Further, while there are definitely white supremacists all in favor of it, this appears to be primarily an impulse from within the minority (now or soon-to-be diverse majority?) communities – a silencing of those deemed to be the children of the oppressors, inheritors of their mantle in a panoply of forms.

This call for some form of societal segregation isn’t only a liberal phenomenon. On “my side” of things, there’s also Rod Dreher’s Benedict Option and its variations. In a nutshell, it is call for committed orthodox Christians to recognize that our society holds values hostile to our own and to create intentional communities which can act as “parallel poleis”. Many only see it as withdrawal, which to some degree it is, but it is also about building communities which can be founded upon perennial human virtues and Christian faith. It’s a form of self-segregation.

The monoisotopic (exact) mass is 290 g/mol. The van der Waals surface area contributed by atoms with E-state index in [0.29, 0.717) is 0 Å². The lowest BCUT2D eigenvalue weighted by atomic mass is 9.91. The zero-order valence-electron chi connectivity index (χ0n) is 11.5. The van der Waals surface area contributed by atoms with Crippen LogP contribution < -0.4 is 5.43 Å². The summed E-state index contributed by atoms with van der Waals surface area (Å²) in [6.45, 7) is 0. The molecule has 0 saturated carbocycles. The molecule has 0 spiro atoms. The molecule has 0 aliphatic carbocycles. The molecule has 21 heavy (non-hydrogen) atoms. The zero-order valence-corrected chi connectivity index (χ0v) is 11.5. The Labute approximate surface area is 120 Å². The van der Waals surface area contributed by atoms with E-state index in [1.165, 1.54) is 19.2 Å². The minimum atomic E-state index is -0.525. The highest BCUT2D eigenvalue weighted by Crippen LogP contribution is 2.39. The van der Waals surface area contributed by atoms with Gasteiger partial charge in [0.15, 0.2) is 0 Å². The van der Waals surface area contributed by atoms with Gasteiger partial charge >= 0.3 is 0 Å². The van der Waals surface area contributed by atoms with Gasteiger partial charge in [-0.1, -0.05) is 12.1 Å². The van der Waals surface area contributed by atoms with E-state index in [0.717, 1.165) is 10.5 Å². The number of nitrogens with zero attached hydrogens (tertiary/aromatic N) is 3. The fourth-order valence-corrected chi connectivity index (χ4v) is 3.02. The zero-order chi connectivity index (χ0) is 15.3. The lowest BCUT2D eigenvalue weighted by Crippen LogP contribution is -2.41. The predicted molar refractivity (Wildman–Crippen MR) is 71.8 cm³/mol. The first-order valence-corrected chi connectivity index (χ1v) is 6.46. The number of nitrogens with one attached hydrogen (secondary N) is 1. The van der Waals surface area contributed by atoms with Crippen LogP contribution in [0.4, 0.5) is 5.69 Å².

That final point about the Benedict Option, building communities around some shared values, points to why this call for new forms of segregation are arising not from without but from within these communities. There has been a fallout, a collapse of any central values in our society. We don’t have much of anything that binds us beyond sharing the public spaces. Thus these communities see little to seek to integrate into – and some see what’s left of the center as something they don’t want to integrate into.

Our lack of shared central values is made worse by the existence of many opposing values among the various communities. Radical Feminists seek to create cultures where womanhood is valued without reference to masculinity. LGBT communities seek to make sex and gender personal decisions and expressions with little reference to the social role of sexual relations. SJWs are looking to build societies where historically oppressed minorities become at least vocally dominant and rectify the sins of the historically oppressive majority.